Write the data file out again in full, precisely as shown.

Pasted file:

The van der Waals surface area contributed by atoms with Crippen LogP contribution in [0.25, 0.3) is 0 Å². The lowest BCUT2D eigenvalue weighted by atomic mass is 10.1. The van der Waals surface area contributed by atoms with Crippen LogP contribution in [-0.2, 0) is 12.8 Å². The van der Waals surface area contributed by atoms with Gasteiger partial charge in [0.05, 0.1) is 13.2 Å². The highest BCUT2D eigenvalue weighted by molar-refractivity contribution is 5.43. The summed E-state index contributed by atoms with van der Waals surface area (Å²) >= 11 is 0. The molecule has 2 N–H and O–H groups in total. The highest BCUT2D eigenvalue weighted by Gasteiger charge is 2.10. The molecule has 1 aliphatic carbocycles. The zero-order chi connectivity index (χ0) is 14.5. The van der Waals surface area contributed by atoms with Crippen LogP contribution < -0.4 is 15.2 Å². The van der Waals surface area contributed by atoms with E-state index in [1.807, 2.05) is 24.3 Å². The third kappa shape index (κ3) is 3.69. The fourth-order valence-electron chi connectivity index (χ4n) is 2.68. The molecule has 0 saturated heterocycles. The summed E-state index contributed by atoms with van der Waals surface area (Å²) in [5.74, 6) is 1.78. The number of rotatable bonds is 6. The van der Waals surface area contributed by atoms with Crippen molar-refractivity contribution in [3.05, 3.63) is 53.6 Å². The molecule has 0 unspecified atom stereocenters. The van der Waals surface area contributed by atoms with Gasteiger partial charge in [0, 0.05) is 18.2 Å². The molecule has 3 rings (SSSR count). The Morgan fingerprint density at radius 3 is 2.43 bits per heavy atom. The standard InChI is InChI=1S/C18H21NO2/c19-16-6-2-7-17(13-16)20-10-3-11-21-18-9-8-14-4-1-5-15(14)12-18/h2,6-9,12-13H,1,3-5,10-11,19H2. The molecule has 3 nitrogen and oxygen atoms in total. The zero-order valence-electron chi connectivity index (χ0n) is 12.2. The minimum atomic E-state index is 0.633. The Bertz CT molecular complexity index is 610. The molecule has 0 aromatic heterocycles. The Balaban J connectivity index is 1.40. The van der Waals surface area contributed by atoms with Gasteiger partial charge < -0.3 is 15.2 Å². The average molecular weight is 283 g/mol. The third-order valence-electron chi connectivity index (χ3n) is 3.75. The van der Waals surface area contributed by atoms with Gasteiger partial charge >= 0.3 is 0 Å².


The van der Waals surface area contributed by atoms with Crippen LogP contribution in [0.25, 0.3) is 0 Å². The lowest BCUT2D eigenvalue weighted by atomic mass is 10.1. The van der Waals surface area contributed by atoms with Crippen LogP contribution in [-0.2, 0) is 12.8 Å². The van der Waals surface area contributed by atoms with Gasteiger partial charge in [0.05, 0.1) is 13.2 Å². The highest BCUT2D eigenvalue weighted by molar-refractivity contribution is 5.43. The summed E-state index contributed by atoms with van der Waals surface area (Å²) >= 11 is 0. The molecule has 2 N–H and O–H groups in total. The highest BCUT2D eigenvalue weighted by Gasteiger charge is 2.10. The molecule has 1 aliphatic carbocycles. The zero-order chi connectivity index (χ0) is 14.5. The van der Waals surface area contributed by atoms with Crippen LogP contribution < -0.4 is 15.2 Å². The van der Waals surface area contributed by atoms with E-state index in [1.807, 2.05) is 24.3 Å². The third kappa shape index (κ3) is 3.69. The fourth-order valence-electron chi connectivity index (χ4n) is 2.68. The molecule has 0 saturated heterocycles. The summed E-state index contributed by atoms with van der Waals surface area (Å²) in [5.74, 6) is 1.78. The number of rotatable bonds is 6. The van der Waals surface area contributed by atoms with Crippen molar-refractivity contribution in [3.05, 3.63) is 53.6 Å². The molecule has 0 unspecified atom stereocenters. The van der Waals surface area contributed by atoms with Gasteiger partial charge in [0, 0.05) is 18.2 Å². The molecule has 3 rings (SSSR count). The Morgan fingerprint density at radius 3 is 2.43 bits per heavy atom. The standard InChI is InChI=1S/C18H21NO2/c19-16-6-2-7-17(13-16)20-10-3-11-21-18-9-8-14-4-1-5-15(14)12-18/h2,6-9,12-13H,1,3-5,10-11,19H2. The molecule has 3 nitrogen and oxygen atoms in total. The zero-order valence-electron chi connectivity index (χ0n) is 12.2. The minimum atomic E-state index is 0.633. The Bertz CT molecular complexity index is 610. The molecule has 0 aromatic heterocycles. The Balaban J connectivity index is 1.40. The van der Waals surface area contributed by atoms with Gasteiger partial charge < -0.3 is 15.2 Å². The average molecular weight is 283 g/mol. The third-order valence-electron chi connectivity index (χ3n) is 3.75. The van der Waals surface area contributed by atoms with Gasteiger partial charge >= 0.3 is 0 Å².